When does a mobile app development platform takes preference over a DIY strategy?

By Jonathan Crowl

An enterprise organization typically employs a number of IT and tech professionals, each of whom contribute to the company’s internal operations and outward-facing tech properties. Given this human capital, it makes sense that leadership would want to try to take a DIY approach to creating its own mobile apps in-house, rather than outsourcing to an app developer or investing in a mobile app development platform.

The DIY strategy has paid off for some companies, but all too often, it doesn’t. Companies place the strain of mobile app development on their in-house staff and don’t provide them with important resources supporting that work. When the resulting apps suffer from lapsed deadlines, limited device availability, additional bugs and an underwhelming user experience, it might be time to consider bringing in some help.

However, this doesn’t necessarily mean you need to outsource app development to a third party. Enterprises need to determine the right mobile app development platform to help their mobile assets flourish.

When DIY fails

DIY mobile app development can be beneficial for organizations that are working with tight budgets, have a small, talented staff and have fewer financial stakes riding on their mobile success. In fact, DIY may be the only feasible option for a small to midsize organization.

However, that’s rarely the case for enterprise brands, which tend to have large staffs and deep pockets to withstand some increased development costs. The enterprise itself is sometimes a factor that complicates DIY efforts, especially when the app is meant to be used by a large in-house staff. In any case, DIY processes can often cause development cycles to lengthen, and building solutions for a wide range of platforms can quickly grow tedious. Enterprise app development comes with many variables to consider, which can be difficult to do without the benefit of a development platform.

How your business benefits from a platform

The right development platform can become a developer’s best friend and have a noticeable effect on your organization. With most platforms, you can more efficiently create apps for a wide range of devices, screen sizes and operating systems. Instead of having to write down every bit of code for each version of your app, you can use platform-based shortcuts and development tricks to cut down your workload.

Platforms can also help enterprises build apps that offer better performance and a more reliable experience. Many platforms feature built-in analytics that will test and examine your app to ensure it’s in the best shape possible before its release. Contrary to what you might think, these platforms aren’t designed to replace experienced developers. Instead, they are professional tools built for professionals and are designed to raise the bar for what experienced tech professionals can deliver.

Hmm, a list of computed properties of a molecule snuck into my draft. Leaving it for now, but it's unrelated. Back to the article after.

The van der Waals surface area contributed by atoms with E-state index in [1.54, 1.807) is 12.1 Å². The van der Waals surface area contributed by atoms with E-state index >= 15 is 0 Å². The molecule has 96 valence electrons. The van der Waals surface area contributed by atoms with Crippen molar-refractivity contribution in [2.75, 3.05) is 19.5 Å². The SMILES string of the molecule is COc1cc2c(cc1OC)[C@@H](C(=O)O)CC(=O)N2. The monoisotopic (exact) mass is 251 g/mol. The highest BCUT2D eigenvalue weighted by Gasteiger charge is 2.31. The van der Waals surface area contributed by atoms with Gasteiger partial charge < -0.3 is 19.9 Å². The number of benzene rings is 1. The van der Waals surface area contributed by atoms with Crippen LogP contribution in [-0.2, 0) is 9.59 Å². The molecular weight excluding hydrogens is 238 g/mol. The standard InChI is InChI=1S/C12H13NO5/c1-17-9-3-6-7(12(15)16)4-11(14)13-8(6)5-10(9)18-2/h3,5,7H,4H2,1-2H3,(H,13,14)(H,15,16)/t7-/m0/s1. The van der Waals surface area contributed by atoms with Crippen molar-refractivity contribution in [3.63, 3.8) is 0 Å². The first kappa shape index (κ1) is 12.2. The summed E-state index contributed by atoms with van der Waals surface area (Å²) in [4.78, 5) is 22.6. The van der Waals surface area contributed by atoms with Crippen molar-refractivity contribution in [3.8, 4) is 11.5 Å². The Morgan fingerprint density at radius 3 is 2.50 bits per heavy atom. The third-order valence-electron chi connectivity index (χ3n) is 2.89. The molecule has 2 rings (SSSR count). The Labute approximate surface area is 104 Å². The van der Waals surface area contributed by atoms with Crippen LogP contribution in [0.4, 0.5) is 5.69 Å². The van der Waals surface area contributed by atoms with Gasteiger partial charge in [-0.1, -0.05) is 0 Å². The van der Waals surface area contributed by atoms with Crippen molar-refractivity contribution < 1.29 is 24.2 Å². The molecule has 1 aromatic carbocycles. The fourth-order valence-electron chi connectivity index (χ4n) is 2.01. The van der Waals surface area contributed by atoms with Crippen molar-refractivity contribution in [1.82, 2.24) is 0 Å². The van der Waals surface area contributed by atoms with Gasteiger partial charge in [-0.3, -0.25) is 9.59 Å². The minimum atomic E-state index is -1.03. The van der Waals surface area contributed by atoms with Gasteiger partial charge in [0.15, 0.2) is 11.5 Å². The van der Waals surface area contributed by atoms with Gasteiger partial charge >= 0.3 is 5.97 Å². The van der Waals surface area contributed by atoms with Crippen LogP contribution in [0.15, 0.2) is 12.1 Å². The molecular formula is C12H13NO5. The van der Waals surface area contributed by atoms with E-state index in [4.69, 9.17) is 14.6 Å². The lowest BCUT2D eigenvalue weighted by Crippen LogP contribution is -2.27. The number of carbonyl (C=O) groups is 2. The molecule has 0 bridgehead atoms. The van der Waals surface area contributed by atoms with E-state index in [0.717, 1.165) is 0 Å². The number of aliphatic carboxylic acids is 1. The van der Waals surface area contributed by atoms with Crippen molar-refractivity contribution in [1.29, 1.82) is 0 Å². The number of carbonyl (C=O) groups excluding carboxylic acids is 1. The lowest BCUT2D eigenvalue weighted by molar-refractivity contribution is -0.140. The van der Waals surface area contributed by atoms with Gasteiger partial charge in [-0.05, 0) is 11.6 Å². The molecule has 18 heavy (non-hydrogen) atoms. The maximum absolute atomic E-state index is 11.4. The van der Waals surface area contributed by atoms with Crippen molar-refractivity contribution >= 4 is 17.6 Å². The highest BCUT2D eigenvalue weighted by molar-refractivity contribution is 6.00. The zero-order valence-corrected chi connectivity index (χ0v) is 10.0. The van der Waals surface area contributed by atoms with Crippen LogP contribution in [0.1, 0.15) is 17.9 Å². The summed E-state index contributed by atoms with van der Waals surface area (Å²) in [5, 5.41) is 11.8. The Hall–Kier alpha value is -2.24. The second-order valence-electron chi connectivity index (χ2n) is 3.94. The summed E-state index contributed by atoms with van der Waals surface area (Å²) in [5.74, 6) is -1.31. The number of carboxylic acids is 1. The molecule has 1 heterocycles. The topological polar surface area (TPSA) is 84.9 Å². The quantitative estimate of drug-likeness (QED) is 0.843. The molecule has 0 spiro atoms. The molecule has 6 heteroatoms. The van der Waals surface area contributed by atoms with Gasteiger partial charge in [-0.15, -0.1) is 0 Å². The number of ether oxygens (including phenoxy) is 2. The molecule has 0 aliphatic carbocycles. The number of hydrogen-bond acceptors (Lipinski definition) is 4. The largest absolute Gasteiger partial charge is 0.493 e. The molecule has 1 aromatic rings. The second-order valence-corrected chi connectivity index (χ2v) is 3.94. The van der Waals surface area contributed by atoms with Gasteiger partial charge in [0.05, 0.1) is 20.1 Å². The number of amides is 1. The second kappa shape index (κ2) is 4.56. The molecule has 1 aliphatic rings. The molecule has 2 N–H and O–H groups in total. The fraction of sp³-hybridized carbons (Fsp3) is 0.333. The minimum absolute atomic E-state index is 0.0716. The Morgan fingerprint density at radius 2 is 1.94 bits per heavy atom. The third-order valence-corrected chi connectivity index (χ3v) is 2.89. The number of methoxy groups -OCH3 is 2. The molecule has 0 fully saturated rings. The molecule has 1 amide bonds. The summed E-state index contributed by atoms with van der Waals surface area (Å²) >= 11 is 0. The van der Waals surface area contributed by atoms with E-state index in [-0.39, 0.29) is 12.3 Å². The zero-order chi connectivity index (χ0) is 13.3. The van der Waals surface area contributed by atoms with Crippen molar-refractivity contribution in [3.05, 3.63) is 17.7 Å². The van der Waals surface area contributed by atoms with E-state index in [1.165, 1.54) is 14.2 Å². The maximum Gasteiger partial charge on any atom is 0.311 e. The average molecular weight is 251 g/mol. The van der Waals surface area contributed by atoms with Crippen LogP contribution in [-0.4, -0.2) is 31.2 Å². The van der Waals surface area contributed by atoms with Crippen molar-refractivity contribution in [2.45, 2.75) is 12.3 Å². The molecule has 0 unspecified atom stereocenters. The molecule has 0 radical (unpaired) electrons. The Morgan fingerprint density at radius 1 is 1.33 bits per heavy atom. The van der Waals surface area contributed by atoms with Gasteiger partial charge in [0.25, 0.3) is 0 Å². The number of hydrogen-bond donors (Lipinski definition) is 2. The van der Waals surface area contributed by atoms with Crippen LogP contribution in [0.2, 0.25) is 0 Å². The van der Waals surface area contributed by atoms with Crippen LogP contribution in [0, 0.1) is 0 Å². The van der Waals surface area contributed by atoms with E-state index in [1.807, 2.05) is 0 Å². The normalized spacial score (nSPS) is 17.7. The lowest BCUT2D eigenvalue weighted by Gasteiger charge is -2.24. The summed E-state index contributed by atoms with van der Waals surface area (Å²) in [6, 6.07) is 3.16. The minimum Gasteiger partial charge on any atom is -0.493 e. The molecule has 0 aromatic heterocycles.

Choosing your platform

Enterprises are fortunate enough to have many platforms at their disposal. Before investing in a single platform, it’s smart to evaluate your organization’s needs and identify platforms that are best suited to provide the type of service you require. Some app development platforms specialize in creating apps that can be deployed on virtually any mobile device without having to write new versions of the app for each operating system, according to TechBeacon.

Other apps focus on shortening the time-to-market or speeding up the development process, while even more options emphasize cloud-based services and scalability when deployed in an enterprise environment. Enterprise leadership should work with in-house developers to discuss which needs are most urgent to their productivity and success and which features of a platform will ultimately yield the best possible mobile app.

Though development platforms are an added cost, they often pay for themselves by cutting down on errors, speeding up development cycles and delivering better user experiences. Any enterprise would be willing to pay to see such improvements in its operations.

Written By

Jonathan Crowl


Jonathan Crowl has served as a tech writer and reporter for a number of tech publications and corporations. Specializing in mobile technology and digital startups, he is based out of Minneapolis, Minnesota.

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